'I’m not going to live the rest of my life with a grudge': Nazanin Zaghari-Ratcliffe looks to the future

It turns out that what did not break her made her stronger. It gave her the courage to articulate the pain and loss she has endured, and the compassion to recognise that though she may be liberated, others less fortunate still wait for their freedom.

For more than an hour, Nazanin Zaghari-Ratcliffe fielded questions from the world’s media on her terms. She spoke candidly about the toll six years of detention in Iran had taken on her, yet firmly and politely refused to indulge those in search of the most harrowing illustrations.

Sitting alongside her husband Richard, with their daughter Gabriella looking on, she expressed gratitude towards the politicians who had helped secure her release, yet admonished the UK Government and a succession of foreign secretaries for taking six long years to bring her home.

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She sparkled with joy as she recalled the precious family moments she has savoured since her return, such as braiding Gabriella’s hair, yet was unfailingly sincere about how even the long-awaited journey back to her loved ones was bittersweet. “I am coming back to a daughter who is nearly eight,” she said at one point. “I left her when she was not even two.”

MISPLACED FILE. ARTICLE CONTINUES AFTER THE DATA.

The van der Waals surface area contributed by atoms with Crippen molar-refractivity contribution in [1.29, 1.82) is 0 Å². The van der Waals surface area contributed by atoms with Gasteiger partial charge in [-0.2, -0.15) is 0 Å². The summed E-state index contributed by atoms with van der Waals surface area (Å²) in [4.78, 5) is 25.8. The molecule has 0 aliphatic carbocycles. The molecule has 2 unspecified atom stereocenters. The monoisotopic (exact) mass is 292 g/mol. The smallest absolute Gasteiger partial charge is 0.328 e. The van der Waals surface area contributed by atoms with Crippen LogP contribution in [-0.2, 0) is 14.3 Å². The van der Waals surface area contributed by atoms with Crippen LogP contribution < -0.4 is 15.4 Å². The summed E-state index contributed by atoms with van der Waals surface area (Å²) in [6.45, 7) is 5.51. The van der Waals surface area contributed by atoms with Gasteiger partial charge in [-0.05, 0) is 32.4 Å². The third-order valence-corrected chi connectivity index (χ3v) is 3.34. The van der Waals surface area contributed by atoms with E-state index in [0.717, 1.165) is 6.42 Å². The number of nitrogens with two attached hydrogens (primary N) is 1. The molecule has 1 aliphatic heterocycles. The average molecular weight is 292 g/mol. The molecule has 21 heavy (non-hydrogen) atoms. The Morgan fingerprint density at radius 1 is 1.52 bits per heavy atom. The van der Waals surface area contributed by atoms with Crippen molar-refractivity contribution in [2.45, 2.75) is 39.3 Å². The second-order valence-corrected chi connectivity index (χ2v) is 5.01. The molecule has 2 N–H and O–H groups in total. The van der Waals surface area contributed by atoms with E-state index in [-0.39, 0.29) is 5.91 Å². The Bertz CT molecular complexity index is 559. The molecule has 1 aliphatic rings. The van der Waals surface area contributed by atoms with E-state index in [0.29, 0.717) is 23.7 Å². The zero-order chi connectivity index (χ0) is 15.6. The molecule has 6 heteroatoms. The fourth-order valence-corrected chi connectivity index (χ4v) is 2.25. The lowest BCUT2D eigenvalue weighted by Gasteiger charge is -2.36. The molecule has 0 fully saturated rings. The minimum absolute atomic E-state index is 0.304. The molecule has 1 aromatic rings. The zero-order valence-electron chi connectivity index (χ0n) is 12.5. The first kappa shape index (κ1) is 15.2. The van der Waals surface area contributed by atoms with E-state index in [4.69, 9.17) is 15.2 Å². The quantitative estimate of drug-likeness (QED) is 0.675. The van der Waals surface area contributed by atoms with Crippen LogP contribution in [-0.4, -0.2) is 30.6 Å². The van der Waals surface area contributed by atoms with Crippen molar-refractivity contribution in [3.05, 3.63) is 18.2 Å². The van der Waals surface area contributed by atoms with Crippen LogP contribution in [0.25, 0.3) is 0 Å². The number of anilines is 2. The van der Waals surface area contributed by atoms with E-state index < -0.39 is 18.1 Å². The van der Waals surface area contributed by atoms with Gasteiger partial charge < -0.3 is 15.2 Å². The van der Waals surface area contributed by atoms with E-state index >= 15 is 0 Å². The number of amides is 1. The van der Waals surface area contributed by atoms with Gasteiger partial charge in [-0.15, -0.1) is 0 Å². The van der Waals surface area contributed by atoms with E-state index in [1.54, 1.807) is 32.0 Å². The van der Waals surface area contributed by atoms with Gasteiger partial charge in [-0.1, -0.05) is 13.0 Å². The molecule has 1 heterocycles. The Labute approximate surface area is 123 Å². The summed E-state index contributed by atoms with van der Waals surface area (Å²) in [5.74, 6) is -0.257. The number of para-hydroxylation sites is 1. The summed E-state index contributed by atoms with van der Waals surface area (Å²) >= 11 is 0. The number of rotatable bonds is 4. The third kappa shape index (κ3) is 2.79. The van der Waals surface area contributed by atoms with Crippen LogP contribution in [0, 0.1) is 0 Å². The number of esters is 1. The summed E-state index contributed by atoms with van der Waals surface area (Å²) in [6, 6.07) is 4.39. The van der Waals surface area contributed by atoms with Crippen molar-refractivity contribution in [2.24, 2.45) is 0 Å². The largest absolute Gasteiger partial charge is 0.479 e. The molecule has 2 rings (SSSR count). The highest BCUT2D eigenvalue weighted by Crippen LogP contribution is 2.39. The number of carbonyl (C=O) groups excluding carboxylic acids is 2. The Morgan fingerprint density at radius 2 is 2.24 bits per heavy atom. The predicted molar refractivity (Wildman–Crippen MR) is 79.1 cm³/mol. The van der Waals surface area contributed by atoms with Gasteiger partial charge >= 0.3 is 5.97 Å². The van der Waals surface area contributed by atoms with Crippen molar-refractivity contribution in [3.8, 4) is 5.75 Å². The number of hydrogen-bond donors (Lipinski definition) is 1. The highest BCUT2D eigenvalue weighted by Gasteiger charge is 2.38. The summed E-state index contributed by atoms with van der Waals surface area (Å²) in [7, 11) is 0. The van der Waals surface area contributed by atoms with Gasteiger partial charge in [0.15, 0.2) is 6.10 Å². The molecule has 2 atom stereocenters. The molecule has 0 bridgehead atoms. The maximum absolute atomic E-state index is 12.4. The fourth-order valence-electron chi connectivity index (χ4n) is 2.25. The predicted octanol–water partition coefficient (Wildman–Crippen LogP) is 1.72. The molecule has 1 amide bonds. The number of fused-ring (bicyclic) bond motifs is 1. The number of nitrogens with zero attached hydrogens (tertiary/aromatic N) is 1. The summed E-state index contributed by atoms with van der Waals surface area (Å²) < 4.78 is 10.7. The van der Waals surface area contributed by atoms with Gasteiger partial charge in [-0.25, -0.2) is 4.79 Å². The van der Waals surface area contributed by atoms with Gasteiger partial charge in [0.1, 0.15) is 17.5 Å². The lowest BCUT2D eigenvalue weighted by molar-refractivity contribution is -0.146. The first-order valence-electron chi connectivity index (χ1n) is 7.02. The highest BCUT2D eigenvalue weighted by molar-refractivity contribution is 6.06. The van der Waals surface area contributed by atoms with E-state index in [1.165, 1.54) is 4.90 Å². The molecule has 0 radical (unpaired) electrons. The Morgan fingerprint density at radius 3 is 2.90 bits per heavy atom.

Throughout it all, however, there were smiles. Smiles for what lies ahead and, implausible though it may seem, smiles for what had gone before. “Gabriella told me on the phone one day while I was still in Iran, ‘Mummy, you do realise that you are very famous, and then it’s me, and then it’s Daddy?’” she recalled to warm laughter.

“I said, ‘OK, it’s not good to be famous, you want to have a normal life’. She was like ‘you’re not going to be famous forever – maximum, a week’.”

For Ms Zaghari-Ratcliffe’s family, now taking the first tentative steps towards rebuilding a family life that was put on hold, that prediction will be a comfort as well as an ambition.

But even as she found herself in the media spotlight, she did not shy away from confronting difficult truths.